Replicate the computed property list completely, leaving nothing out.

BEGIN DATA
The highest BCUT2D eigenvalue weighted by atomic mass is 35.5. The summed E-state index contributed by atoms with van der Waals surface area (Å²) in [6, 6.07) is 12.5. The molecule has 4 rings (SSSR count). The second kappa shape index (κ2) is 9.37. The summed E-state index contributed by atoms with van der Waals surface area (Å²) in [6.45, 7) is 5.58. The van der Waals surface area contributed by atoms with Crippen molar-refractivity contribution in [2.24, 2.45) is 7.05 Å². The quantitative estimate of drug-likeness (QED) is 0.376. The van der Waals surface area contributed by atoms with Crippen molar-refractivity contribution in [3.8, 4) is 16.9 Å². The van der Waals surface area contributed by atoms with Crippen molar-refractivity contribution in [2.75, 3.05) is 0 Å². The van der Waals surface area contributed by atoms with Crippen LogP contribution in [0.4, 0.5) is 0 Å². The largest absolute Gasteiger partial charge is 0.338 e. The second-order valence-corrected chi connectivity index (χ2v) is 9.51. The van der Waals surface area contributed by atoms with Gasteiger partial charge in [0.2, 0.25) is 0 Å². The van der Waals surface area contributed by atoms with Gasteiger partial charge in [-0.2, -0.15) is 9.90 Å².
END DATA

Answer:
The highest BCUT2D eigenvalue weighted by atomic mass is 35.5. The summed E-state index contributed by atoms with van der Waals surface area (Å²) in [6, 6.07) is 12.5. The molecule has 4 rings (SSSR count). The second kappa shape index (κ2) is 9.37. The summed E-state index contributed by atoms with van der Waals surface area (Å²) in [6.45, 7) is 5.58. The van der Waals surface area contributed by atoms with Crippen molar-refractivity contribution in [2.24, 2.45) is 7.05 Å². The quantitative estimate of drug-likeness (QED) is 0.376. The van der Waals surface area contributed by atoms with Crippen molar-refractivity contribution in [3.8, 4) is 16.9 Å². The van der Waals surface area contributed by atoms with Crippen molar-refractivity contribution in [2.75, 3.05) is 0 Å². The van der Waals surface area contributed by atoms with Crippen LogP contribution in [0.4, 0.5) is 0 Å². The largest absolute Gasteiger partial charge is 0.338 e. The second-order valence-corrected chi connectivity index (χ2v) is 9.51. The van der Waals surface area contributed by atoms with Gasteiger partial charge in [0.2, 0.25) is 0 Å². The van der Waals surface area contributed by atoms with Gasteiger partial charge in [-0.2, -0.15) is 9.90 Å².